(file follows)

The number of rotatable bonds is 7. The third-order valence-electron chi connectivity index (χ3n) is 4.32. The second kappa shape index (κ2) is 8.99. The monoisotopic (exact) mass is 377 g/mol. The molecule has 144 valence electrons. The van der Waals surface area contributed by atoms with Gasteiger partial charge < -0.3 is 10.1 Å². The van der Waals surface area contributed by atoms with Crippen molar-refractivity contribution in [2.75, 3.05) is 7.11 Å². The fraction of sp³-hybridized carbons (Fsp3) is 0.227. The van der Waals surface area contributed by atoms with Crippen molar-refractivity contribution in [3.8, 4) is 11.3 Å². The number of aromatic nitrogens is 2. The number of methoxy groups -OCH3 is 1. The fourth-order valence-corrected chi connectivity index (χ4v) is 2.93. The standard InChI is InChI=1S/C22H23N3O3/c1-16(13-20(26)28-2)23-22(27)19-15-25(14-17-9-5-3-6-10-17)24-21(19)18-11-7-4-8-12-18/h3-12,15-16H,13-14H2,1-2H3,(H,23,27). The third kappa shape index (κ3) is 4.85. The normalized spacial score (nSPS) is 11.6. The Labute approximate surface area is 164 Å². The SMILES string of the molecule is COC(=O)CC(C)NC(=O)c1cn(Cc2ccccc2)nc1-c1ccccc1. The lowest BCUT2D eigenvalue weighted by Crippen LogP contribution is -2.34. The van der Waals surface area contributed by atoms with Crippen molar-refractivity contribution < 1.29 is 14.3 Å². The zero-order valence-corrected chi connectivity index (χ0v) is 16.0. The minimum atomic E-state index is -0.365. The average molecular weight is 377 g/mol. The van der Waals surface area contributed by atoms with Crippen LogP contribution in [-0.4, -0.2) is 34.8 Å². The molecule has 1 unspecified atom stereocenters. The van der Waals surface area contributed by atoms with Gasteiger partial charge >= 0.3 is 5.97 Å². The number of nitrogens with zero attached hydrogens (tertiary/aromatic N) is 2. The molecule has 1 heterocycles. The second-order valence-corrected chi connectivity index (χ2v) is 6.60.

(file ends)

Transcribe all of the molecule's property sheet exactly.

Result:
The number of rotatable bonds is 7. The third-order valence-electron chi connectivity index (χ3n) is 4.32. The second kappa shape index (κ2) is 8.99. The monoisotopic (exact) mass is 377 g/mol. The molecule has 144 valence electrons. The van der Waals surface area contributed by atoms with Gasteiger partial charge < -0.3 is 10.1 Å². The van der Waals surface area contributed by atoms with Crippen molar-refractivity contribution in [2.75, 3.05) is 7.11 Å². The fraction of sp³-hybridized carbons (Fsp3) is 0.227. The van der Waals surface area contributed by atoms with Crippen molar-refractivity contribution in [3.8, 4) is 11.3 Å². The number of aromatic nitrogens is 2. The number of methoxy groups -OCH3 is 1. The fourth-order valence-corrected chi connectivity index (χ4v) is 2.93. The standard InChI is InChI=1S/C22H23N3O3/c1-16(13-20(26)28-2)23-22(27)19-15-25(14-17-9-5-3-6-10-17)24-21(19)18-11-7-4-8-12-18/h3-12,15-16H,13-14H2,1-2H3,(H,23,27). The third kappa shape index (κ3) is 4.85. The normalized spacial score (nSPS) is 11.6. The Labute approximate surface area is 164 Å². The SMILES string of the molecule is COC(=O)CC(C)NC(=O)c1cn(Cc2ccccc2)nc1-c1ccccc1. The lowest BCUT2D eigenvalue weighted by Crippen LogP contribution is -2.34. The van der Waals surface area contributed by atoms with Crippen molar-refractivity contribution < 1.29 is 14.3 Å². The zero-order valence-corrected chi connectivity index (χ0v) is 16.0. The minimum atomic E-state index is -0.365. The average molecular weight is 377 g/mol. The van der Waals surface area contributed by atoms with Crippen LogP contribution in [-0.4, -0.2) is 34.8 Å². The molecule has 1 unspecified atom stereocenters. The van der Waals surface area contributed by atoms with Gasteiger partial charge >= 0.3 is 5.97 Å². The number of nitrogens with zero attached hydrogens (tertiary/aromatic N) is 2. The molecule has 1 heterocycles. The second-order valence-corrected chi connectivity index (χ2v) is 6.60.